The wall baffles 50A and internal baffles 50B, if included, also serve as mixing baffles, which promote turbulence in the swirling vortices. At least one of the wall baffles 50A and at least one of the internal baffles 50B is also partially submerged in the swirling liquid vortex. Preferably most or all of the wall baffles 50A and internal baffles 50B are partially submerged in the swirling liquid vortex. The swirling effect and induced turbulence ensure good mixing with the other fluid streams from the other tangential ramps. The baffles also reduce the overall vertical height of the swirl chamber apparatus as they serve to limit the elevation, i.e., the vertical distance above the swirl chamber floor 22, at which the free surface forms. This limiting of the free surface elevation also provides the swirl chamber with the flexibility to handle wide variations in liquid and vapor throughput. The ratio of the vertical distance between the lower edge 42A of the tangential ramp 42 (FIG. 3) and the swirl chamber floor 22 to the diameter of the swirl chamber (“distance ratio”) is about 0.01 to about 0.30, preferably about 0.025 to about 0.25, and most preferably about 0.05 to about 0.2.

In operation, the swirling fluid flows in a spiral manner toward the center of the swirl chamber, as it is displaced by additional fluid flowing down the tangential ramps. At the center, the fluid spills over the weir 26 to exit the swirl chamber. Sufficient pressure drop is taken across the opening 32, under the underflow baffle 42B, and down the tangential ramp to provide the fluid with enough velocity head to achieve effective mixing in the fluid pool of reactants inside the swirl chamber.

Without wishing to be limited by any theory of operability, it is believed that maintaining two parameters within certain limits is important to ensure that the impinging wall 48 is partially submerged by the liquid phase vortex, and that the wall baffle 50A, if used, also serves as a mixing baffle. These parameters are: (1) the distance ratio; and (2) the pressure drop across the opening 32. Suitable ranges of the distance ratio are discussed above. The pressure drop across the opening 32 may typically range from about 0.1 psi to about 2.0 psi, and is preferably less than about 1.0 psi.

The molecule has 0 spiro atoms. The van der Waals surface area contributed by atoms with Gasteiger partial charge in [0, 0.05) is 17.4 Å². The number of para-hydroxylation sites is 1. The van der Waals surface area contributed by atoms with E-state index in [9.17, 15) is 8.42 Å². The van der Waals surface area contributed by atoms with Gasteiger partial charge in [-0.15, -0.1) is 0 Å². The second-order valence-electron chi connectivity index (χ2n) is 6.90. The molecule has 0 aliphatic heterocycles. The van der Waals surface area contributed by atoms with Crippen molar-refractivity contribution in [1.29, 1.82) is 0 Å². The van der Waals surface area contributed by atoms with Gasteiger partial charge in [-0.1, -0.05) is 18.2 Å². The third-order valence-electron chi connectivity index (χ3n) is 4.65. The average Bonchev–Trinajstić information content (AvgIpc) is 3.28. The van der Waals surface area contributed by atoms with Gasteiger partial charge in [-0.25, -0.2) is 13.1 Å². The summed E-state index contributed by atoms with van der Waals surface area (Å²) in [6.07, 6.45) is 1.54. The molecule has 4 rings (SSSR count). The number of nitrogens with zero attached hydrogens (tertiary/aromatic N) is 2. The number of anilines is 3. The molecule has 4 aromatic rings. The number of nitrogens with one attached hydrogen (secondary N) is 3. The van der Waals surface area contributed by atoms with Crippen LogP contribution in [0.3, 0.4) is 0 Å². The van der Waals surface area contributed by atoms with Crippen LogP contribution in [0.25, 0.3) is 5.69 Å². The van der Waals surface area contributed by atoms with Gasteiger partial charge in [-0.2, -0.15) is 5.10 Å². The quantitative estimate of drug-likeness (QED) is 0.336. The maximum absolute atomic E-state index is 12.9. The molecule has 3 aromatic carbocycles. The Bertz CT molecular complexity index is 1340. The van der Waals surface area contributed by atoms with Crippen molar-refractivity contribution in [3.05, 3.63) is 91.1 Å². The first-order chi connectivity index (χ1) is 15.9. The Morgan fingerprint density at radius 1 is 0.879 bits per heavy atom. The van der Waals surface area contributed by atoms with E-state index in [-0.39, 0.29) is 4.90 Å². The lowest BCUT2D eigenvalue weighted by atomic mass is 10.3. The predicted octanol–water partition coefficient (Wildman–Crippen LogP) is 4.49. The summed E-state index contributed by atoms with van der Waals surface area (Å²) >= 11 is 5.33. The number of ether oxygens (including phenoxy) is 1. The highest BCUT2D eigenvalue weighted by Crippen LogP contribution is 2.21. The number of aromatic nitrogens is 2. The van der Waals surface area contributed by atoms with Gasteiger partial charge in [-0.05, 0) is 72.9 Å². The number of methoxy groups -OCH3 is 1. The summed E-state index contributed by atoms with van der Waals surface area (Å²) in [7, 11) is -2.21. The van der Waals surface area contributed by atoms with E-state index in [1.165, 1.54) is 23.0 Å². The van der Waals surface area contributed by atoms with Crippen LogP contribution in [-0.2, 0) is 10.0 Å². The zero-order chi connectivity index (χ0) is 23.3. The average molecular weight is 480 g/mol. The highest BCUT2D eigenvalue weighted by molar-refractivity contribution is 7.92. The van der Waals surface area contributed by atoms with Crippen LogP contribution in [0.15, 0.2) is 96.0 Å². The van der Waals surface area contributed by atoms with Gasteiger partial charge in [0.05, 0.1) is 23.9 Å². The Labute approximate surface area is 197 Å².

The formation of the vapor and liquid phases vortices is desirable and preferred. While the vortices are not necessary for operating the swirl chamber of this invention, the operation under such conditions where the vortices are not formed is not preferred because it is believed to result in less than optimum performance of the device.

In reactors where quench fluid is used to cool the reactants or makeup a disappearing reactant, a quench fluid system 80 (best seen in FIGS. 4A and 4B) may be provided to inject the quench fluid into the swirl chamber. The quench fluid may be from an external source or an internal source and is generally introduced through a quench feed pipe 82 that passes through the vessel wall 11. The quench feed pipe 82 may be connected to a concentric manifold 84 that passes through the openings 76 in the second set of radial support beams (where two sets are provided) and encircles the swirl chamber 20.

Quench laterals 86 (FIGS. 4A and 4B) communicate with the manifold to transfer the quench fluid to the swirl chamber. The quench laterals 86 terminate with nozzles 88 that extend inward through the swirl chamber wall under the tangential ramps. Preferably, the nozzles terminate at about the innermost portion of the impinging wall 48. (FIG. 3) The nozzles have an opening 90 to discharge the quench fluid into a corresponding incoming fluid stream flowing down the tangential ramps. The opening 90 may be oriented so that the quench fluid will be directed circumferentially into the vessel. The nozzles may have a horizontal slot or a number of spaced in-line orifices on the same side as the circumferential baffle openings 54 to produce flow parallel to the reactants flowing down the ramps. Therefore, the quench fluid mixes with the swirling reactant fluid flowing beneath the ramp to achieve cooling of the reactant fluid.

Alternately, mixing of the quench fluid with the reactant fluid on the ramp may be achieved by orienting the opening 90 to produce flow which opposes the flow of the fluid exiting the ramp (FIG. 4C). FIG. 4C schematically illustrates the positioning of the nozzle 88, having an opening 90 (not shown) in the direction opposite to that of the fluid flow from the circumferential opening 54.

Introduction of the quench fluid into the side of the swirl chamber (rather than above) reduces the overall vertical height of the apparatus. Furthermore, allowance does not have to be made for the quench piping between the catalyst support beams and the top of the liquid collection tray. In addition, introduction of the quench fluid into the swirl chamber promotes the mixing of the fluids. The swirl chamber design therefore achieves excellent liquid-liquid mixing and vapor-vapor mixing of fluids from all sections of the reactor to approach thermal equilibration. This eliminates hot zone propagation from one bed to the next.